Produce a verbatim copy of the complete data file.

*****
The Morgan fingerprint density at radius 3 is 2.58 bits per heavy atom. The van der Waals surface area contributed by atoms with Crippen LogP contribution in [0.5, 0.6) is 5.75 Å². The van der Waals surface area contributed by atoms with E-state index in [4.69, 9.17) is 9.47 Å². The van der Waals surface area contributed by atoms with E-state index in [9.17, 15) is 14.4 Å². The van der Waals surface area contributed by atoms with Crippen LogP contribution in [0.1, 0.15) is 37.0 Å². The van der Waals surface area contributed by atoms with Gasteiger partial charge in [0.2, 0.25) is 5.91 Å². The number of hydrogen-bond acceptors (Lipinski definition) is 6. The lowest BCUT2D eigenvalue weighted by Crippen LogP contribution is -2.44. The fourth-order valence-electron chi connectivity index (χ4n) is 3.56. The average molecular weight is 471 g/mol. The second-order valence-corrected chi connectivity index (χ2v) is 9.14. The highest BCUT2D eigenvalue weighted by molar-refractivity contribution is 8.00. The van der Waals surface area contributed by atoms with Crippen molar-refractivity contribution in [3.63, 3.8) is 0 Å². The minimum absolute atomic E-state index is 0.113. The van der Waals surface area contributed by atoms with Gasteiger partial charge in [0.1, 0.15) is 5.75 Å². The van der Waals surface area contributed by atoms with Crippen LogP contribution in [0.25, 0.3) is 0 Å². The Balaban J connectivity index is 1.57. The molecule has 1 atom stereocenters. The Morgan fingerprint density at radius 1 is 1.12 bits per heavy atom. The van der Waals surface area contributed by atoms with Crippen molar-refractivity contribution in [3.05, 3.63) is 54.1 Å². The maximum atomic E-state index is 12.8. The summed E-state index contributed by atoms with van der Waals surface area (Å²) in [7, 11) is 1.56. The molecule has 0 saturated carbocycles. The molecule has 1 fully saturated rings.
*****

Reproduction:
The Morgan fingerprint density at radius 3 is 2.58 bits per heavy atom. The van der Waals surface area contributed by atoms with Crippen LogP contribution in [0.5, 0.6) is 5.75 Å². The van der Waals surface area contributed by atoms with E-state index in [4.69, 9.17) is 9.47 Å². The van der Waals surface area contributed by atoms with E-state index in [9.17, 15) is 14.4 Å². The van der Waals surface area contributed by atoms with Crippen LogP contribution in [0.1, 0.15) is 37.0 Å². The van der Waals surface area contributed by atoms with Gasteiger partial charge in [0.2, 0.25) is 5.91 Å². The number of hydrogen-bond acceptors (Lipinski definition) is 6. The lowest BCUT2D eigenvalue weighted by Crippen LogP contribution is -2.44. The fourth-order valence-electron chi connectivity index (χ4n) is 3.56. The average molecular weight is 471 g/mol. The second-order valence-corrected chi connectivity index (χ2v) is 9.14. The highest BCUT2D eigenvalue weighted by molar-refractivity contribution is 8.00. The van der Waals surface area contributed by atoms with Crippen molar-refractivity contribution in [3.63, 3.8) is 0 Å². The minimum absolute atomic E-state index is 0.113. The van der Waals surface area contributed by atoms with Gasteiger partial charge in [0.1, 0.15) is 5.75 Å². The van der Waals surface area contributed by atoms with Crippen LogP contribution in [0.25, 0.3) is 0 Å². The Balaban J connectivity index is 1.57. The molecule has 1 atom stereocenters. The Morgan fingerprint density at radius 1 is 1.12 bits per heavy atom. The van der Waals surface area contributed by atoms with Crippen molar-refractivity contribution in [3.05, 3.63) is 54.1 Å². The maximum atomic E-state index is 12.8. The summed E-state index contributed by atoms with van der Waals surface area (Å²) in [7, 11) is 1.56. The molecule has 0 saturated carbocycles. The molecule has 1 fully saturated rings.